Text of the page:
Springtails are very tiny (.25-1mm long) insects with humpbacks, scales, 6 legs and have no wings. Colours range, transparent, white and various greys or black. 

Springtails-NC State University, Springtail-Carlo Denegri Foundation

They may be mistaken sometimes for fleas because they can jump just like a flea and the hump on the back. When disturbed they jump all over. However they will not bite you and fleas will. These guys are actually cool and I consider them beneficial. Did you know that they clean themselves after feeding just like a raccoon.

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Springtail larvae- U of Kentucky, Springtails size-

Habitat and Lifecycle
They are found wherever there is an abundance of moisture. Storm drains, household plants, foundations, wet leafy mold, compost, rich moist soil, rotting wood or bark, fungi, mold, mushrooms, algae and other moist organic materials. Some species are found in the home around damp basements and crawl spaces. They may even be found around a well. Their lifecycle is egg, larvae and adult and this occurs year long depending on where they are.

Diet and Damage
They usually are not a big threat but they have been known to eat young tender seedlings, seeds and bulbs. My feeling here is leave them alone because they break down organic materials so I consider them beneficial. They are a big part in the decomposition of your compost pile. This pest can be found in greenhouses or houseplants but cooler damper climates can produces hoards. Rarely will you have to take drastic measures but it is good to know what these guys are. They also eat bad nematodes, mite eggs, small insect larvae and droppings from other insects. Make your own decision if you encounter them.

1) En masse they can be swept into a dustpan and dropped in soapy water. (I’d recommend dropping them in your compost pile)
2) Problems in homes or greenhouses can usually be controlled by letting the soil dry out as they cannot live without moisture but most of your plants can.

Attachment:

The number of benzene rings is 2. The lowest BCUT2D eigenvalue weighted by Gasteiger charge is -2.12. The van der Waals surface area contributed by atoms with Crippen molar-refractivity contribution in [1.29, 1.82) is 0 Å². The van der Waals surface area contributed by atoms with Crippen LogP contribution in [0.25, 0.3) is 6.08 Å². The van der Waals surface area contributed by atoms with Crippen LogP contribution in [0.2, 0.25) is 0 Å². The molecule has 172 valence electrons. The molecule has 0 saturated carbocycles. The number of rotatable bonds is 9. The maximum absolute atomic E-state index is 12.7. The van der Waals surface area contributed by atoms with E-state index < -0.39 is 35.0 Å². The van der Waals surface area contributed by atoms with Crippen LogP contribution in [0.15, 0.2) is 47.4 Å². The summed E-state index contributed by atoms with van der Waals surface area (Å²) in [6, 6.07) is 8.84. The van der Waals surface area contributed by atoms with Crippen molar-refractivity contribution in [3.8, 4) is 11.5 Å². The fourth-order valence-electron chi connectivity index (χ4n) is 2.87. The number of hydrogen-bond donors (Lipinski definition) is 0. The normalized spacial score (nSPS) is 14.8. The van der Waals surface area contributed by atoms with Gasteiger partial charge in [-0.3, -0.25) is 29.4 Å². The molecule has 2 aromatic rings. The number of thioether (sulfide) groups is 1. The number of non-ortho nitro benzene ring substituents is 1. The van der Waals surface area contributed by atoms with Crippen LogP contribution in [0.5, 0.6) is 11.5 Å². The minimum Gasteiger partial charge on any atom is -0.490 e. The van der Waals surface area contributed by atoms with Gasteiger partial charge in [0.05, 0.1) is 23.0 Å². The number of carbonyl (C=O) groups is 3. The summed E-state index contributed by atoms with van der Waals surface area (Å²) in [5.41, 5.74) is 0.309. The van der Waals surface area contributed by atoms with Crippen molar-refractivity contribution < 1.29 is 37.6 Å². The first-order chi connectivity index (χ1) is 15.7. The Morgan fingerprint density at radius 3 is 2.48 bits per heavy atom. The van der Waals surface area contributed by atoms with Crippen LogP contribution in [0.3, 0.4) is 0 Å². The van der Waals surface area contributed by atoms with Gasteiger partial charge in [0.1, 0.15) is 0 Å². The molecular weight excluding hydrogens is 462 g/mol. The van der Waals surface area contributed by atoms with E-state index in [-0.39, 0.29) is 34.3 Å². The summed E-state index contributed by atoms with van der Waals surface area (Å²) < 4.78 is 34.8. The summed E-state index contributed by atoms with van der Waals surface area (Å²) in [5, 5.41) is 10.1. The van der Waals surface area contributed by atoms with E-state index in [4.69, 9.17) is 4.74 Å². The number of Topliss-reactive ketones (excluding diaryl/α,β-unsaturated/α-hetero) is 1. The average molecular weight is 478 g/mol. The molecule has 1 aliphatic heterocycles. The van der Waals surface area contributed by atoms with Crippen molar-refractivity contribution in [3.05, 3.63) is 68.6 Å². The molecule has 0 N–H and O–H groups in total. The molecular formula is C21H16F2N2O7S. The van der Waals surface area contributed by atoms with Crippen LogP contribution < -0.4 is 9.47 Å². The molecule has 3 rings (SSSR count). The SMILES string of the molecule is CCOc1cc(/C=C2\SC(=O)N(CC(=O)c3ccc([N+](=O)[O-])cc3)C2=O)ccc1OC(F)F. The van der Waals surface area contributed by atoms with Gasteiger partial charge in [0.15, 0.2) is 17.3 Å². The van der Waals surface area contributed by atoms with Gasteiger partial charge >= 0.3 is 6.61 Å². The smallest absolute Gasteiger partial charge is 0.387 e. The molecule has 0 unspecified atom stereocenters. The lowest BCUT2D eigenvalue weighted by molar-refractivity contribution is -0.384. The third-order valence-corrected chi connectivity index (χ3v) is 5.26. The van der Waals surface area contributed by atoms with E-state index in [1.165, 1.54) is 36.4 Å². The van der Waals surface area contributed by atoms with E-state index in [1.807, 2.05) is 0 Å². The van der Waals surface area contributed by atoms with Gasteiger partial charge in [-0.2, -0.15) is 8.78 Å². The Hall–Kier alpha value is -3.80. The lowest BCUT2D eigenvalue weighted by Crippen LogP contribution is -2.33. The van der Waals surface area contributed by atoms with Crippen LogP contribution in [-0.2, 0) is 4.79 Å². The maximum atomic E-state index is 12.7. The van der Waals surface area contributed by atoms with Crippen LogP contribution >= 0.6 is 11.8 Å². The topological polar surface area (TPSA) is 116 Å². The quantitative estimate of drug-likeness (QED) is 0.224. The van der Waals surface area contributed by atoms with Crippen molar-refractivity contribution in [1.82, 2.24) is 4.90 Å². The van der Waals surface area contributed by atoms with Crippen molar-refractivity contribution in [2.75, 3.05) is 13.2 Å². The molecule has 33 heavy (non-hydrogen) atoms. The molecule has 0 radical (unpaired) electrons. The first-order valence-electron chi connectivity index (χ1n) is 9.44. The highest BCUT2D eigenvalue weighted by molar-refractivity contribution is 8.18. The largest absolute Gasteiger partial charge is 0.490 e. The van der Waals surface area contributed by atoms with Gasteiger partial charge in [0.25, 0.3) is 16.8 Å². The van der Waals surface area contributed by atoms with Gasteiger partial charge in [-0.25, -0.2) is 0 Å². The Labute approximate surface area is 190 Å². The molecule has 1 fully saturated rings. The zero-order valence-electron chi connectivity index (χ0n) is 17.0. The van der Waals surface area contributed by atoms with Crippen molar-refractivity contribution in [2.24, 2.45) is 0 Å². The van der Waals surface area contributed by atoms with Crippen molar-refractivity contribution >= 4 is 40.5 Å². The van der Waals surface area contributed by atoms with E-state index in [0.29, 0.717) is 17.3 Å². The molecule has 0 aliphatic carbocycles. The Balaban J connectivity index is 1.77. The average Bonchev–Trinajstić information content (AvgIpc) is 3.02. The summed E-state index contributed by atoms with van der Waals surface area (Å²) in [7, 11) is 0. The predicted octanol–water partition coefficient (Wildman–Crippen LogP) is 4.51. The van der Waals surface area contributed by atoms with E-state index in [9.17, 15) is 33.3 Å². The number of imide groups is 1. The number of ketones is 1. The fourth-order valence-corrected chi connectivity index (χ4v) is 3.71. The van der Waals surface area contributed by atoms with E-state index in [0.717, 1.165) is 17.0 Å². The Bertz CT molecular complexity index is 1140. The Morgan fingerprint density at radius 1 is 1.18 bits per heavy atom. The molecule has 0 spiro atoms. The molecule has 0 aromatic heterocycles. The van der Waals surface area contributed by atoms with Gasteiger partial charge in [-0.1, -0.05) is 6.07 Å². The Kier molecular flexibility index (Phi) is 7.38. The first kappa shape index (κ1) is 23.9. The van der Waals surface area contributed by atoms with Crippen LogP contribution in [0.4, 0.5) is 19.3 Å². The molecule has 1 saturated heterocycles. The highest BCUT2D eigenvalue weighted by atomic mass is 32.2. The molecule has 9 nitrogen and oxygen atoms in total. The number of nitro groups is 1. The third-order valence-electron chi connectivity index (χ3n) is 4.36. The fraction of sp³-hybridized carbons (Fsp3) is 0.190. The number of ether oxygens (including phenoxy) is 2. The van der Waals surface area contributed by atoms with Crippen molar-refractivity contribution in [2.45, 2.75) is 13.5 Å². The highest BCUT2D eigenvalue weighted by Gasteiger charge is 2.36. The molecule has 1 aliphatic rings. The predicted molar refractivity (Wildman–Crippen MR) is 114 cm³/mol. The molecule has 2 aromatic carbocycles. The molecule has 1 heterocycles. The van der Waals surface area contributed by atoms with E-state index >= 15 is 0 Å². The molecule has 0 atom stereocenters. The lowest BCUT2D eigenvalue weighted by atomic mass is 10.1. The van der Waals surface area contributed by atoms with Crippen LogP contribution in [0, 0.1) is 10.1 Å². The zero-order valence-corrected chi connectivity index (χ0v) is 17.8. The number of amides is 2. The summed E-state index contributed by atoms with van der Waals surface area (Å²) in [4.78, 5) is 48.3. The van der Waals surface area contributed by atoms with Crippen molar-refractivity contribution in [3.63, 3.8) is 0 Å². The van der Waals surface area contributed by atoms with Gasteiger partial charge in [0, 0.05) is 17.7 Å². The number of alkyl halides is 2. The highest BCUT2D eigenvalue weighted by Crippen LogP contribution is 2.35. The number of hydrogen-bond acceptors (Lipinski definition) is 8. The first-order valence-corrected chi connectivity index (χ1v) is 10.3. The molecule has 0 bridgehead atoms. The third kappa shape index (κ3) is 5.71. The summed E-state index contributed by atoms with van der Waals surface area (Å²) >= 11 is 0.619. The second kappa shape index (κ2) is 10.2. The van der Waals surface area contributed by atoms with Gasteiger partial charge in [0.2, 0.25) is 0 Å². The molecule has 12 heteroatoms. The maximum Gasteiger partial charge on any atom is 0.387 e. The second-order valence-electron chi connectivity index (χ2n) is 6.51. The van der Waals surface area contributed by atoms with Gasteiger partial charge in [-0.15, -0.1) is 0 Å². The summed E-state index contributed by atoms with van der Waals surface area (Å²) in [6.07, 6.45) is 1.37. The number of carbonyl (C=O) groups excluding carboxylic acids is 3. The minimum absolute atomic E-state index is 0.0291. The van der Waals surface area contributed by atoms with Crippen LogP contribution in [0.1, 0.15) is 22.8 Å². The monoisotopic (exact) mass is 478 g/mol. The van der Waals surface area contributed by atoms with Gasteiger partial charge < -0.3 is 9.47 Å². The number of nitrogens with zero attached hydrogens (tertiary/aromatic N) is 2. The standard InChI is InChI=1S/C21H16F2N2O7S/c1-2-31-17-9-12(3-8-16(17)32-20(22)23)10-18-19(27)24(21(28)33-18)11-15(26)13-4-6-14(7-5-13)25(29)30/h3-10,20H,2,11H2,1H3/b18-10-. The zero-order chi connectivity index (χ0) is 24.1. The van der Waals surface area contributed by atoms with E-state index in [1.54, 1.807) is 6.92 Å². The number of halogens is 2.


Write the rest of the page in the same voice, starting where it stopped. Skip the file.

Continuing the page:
3) Sticky traps placed around the affected plants may help to trap them while in adult stage.
4) You could use safers soap spray but I don’t recommend this unless you feel it is necessary.

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  1. Angela Gorman says

    I am not sure if this is what we have or not. They are tiny, white, and look almost like minature worms. I have not look at them with a magnify glass, to tell if they have legs or not.

    I am finding them on the side of our pool. They do not appear to be doing any damage. I can easly wipe them off, but they keep returning.

    I am looking for a way to remove and keep them away from our pool. Seeing them there makes me feel like I am not keeping the pool properly maintained.

    Any information on how to keep them away from my pool would be helpfull.

  2. says

    they have completly taken over my worm bin, I first noticed them on my lettuce I’m still not sure if that is what they are, very small white creatures with legs and one set of antenae. I can only see them thru magnifiers. they do die in soapy water .should I try to erradicate them?

  3. brp4e. says

    i found a small amount in my vivarium on this dead plant i thought was still alive, i killed most of em but imma leave the rest seeing as they are beneficial

  4. larry says

    We now have Springtail appearing in large numbers on top of 10 to 12″ of snow. The weather is hovering around 30 to 40 degrees, and the bugs mass on mounds and depressions in the snow, and are generally scattered anywhere you look outside. They have not been a problem inside, however, I am sure we are tracking them in. We live in Spokane, WA. A bug specialist I consulted today also has a sample from a town 20 miles north of us.

  5. sandy says

    i think i might have this type of bug, in my lower cabinets, sometimes i’ll find dozens of them in the bottom of a bowl. i don’t know what to do. help!

  6. CadePope says

    I have thousands (tens of thousands) of these guys (springtails) living on the surface tension of my swimming pool. I suspect I am under chlorinated.

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